Hobart and William Smith welcomed Rochester Mayor Lovely A. Warren and Ithaca Mayor and HWS Presidential Fellow Svante L. Myrick as the first guests of the Spring 2016 President’s Forum Series (PFS). The dual lecture was held on Thursday, March 24, at 4:30 p.m. in the Geneva Room of the Warren Hunting Smith Library.
Sworn into office in January 2014, Warren is the first female mayor in the history of Rochester and the second African-American mayor. Her goals have been to improve educational outcomes for city students, increase economic development, improve public safety as well as community-police relations, and address economic disparities that plague many parts of the city.
One of Warren’s first actions upon taking office was the formation of an Early Learning Council to support the success of Universal Pre-K in Rochester. She also launched the 3-to-3 initiative with the goal of giving every 3-year-old in the City of Rochester the opportunity to develop academic and social skills necessary to succeed in school and in life by the time they complete third grade.
Prior to becoming mayor, Warren was elected to the Northeast District seat on City Council in 2007. In 2010, she was elected by her colleagues to serve as City Council President at the age of 32 – making her the youngest person to hold the seat in Rochester’s history. She is also past president of the Rochester Black Bar Association.
Her work has been recognized with a Black Heritage Pioneer Award, Rochester Business Journal’s “Forty Under Forty,” the Daily Record’s “Up and Coming Attorneys,” and the Democrat & Chronicle’s “Emerging African-American Leaders.”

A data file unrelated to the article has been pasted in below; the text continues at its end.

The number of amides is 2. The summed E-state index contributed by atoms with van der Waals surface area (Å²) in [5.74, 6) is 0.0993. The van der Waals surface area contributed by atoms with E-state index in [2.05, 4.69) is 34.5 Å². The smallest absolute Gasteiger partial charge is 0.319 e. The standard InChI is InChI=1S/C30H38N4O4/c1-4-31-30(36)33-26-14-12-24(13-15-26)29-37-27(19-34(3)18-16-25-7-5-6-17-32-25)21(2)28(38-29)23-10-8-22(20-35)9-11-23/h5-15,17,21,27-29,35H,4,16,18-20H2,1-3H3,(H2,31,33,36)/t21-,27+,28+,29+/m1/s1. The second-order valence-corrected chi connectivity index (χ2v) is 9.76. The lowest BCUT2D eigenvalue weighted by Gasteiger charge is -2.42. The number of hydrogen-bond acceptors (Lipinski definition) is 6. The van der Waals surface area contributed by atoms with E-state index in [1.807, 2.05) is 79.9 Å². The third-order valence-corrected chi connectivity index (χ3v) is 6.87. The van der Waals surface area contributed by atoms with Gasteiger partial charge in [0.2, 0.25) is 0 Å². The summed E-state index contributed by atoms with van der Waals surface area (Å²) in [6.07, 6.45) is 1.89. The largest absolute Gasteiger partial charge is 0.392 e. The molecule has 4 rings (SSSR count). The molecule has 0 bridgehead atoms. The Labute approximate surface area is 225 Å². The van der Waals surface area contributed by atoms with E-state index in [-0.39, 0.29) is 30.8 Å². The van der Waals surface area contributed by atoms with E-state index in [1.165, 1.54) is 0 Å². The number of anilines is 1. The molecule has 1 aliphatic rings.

Warren earned her B.A. in government from John Jay College of Criminal Justice and her J.D. from Albany Law School of Union University.
Myrick, who was a President’s Forum speaker in 2013, was sworn into office in January 2012 and became, at 24, the City of Ithaca’s youngest mayor and first mayor of color. Myrick was elected to the Common Council at the age of 20 while still a junior at Cornell University, where he studied communication. In November 2015, Myrick was reelected to a second four-year term as mayor, defeating write-in candidate Phoebe Brown by a margin of 1,779 votes to 228.
When he took office as mayor, he inherited a $3 million deficit. His first budget included a major overhaul of city government that merged departments and streamlined processes, all while delivering Ithaca’s lowest tax increase since 2000. In his first year of office, his advocacy in Albany and in Washington, D.C., resulted in more than $20 million of grants and awards from state and federal governments. By the end of Myrick’s second year in office, his budget had successfully closed the deficit. In 2015, the city saw its first operating surplus since 2008.
In his 2016 State of the City address, Myrick said Ithaca had become a “stronger, healthier place to live,” than when he took office in 2012. He outlined his next steps as improving community-police relations and developing more affordable housing.
The 2016 PFS will continue on Monday, April 4, when veteran Democratic political strategist Donna Brazile will join the Colleges at 7:30 p.m. in Albright Auditorium.
The PFS, established in the winter of 2000 by President Mark D. Gearan, is designed to bring a variety of speakers to campus to share their knowledge and ideas with students, faculty and staff, as well as with interested community members. The important public figures, intellectuals and social activists who visit campus as President’s Forum guest speakers expose the Colleges and the local community to a continual exchange of interesting and significant topical issues.
Recent guests include HWS Trustee Bill Whitaker ’73, L.H.D. ’97, an Emmy award-winning veteran of CBS News and a correspondent for “60 Minutes;” James Carville L.H.D. ’13, P’17 and Mary Matalin P’17, political strategists; Victoria Reggie Kennedy, legal strategist, financial attorney, and wife of the late Senator Kennedy; Michael Kimmel, noted sociologist, author and gender expert; and The Hon. Shireen Avis Fisher ’70, Justice of the Residual Special Court for Sierra Leone.